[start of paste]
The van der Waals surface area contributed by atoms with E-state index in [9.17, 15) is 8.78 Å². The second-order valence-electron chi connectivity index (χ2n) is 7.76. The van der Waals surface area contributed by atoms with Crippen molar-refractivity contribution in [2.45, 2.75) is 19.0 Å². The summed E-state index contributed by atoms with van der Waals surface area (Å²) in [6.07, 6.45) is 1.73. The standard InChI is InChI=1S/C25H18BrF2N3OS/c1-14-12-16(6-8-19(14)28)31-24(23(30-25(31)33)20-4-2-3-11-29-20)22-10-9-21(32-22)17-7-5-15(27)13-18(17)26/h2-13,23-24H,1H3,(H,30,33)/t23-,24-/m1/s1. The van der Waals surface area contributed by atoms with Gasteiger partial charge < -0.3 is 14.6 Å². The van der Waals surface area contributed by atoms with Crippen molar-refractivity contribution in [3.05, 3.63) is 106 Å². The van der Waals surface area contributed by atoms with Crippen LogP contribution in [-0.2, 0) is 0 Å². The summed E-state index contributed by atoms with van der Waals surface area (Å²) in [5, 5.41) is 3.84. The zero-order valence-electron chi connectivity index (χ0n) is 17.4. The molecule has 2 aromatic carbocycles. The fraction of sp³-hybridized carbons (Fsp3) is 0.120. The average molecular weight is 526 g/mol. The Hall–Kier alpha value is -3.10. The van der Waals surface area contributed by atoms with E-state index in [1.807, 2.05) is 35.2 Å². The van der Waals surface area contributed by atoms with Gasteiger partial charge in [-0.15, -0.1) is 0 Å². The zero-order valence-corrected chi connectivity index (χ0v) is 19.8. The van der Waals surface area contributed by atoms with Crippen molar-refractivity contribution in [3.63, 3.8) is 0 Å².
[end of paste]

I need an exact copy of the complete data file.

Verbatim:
The van der Waals surface area contributed by atoms with E-state index in [9.17, 15) is 8.78 Å². The second-order valence-electron chi connectivity index (χ2n) is 7.76. The van der Waals surface area contributed by atoms with Crippen molar-refractivity contribution in [2.45, 2.75) is 19.0 Å². The summed E-state index contributed by atoms with van der Waals surface area (Å²) in [6.07, 6.45) is 1.73. The standard InChI is InChI=1S/C25H18BrF2N3OS/c1-14-12-16(6-8-19(14)28)31-24(23(30-25(31)33)20-4-2-3-11-29-20)22-10-9-21(32-22)17-7-5-15(27)13-18(17)26/h2-13,23-24H,1H3,(H,30,33)/t23-,24-/m1/s1. The van der Waals surface area contributed by atoms with Gasteiger partial charge < -0.3 is 14.6 Å². The van der Waals surface area contributed by atoms with Crippen molar-refractivity contribution in [3.05, 3.63) is 106 Å². The van der Waals surface area contributed by atoms with Crippen LogP contribution in [-0.2, 0) is 0 Å². The summed E-state index contributed by atoms with van der Waals surface area (Å²) in [5, 5.41) is 3.84. The zero-order valence-electron chi connectivity index (χ0n) is 17.4. The molecule has 2 aromatic carbocycles. The fraction of sp³-hybridized carbons (Fsp3) is 0.120. The average molecular weight is 526 g/mol. The Hall–Kier alpha value is -3.10. The van der Waals surface area contributed by atoms with E-state index in [1.807, 2.05) is 35.2 Å². The van der Waals surface area contributed by atoms with Gasteiger partial charge in [-0.15, -0.1) is 0 Å². The zero-order valence-corrected chi connectivity index (χ0v) is 19.8. The van der Waals surface area contributed by atoms with Crippen molar-refractivity contribution in [3.63, 3.8) is 0 Å².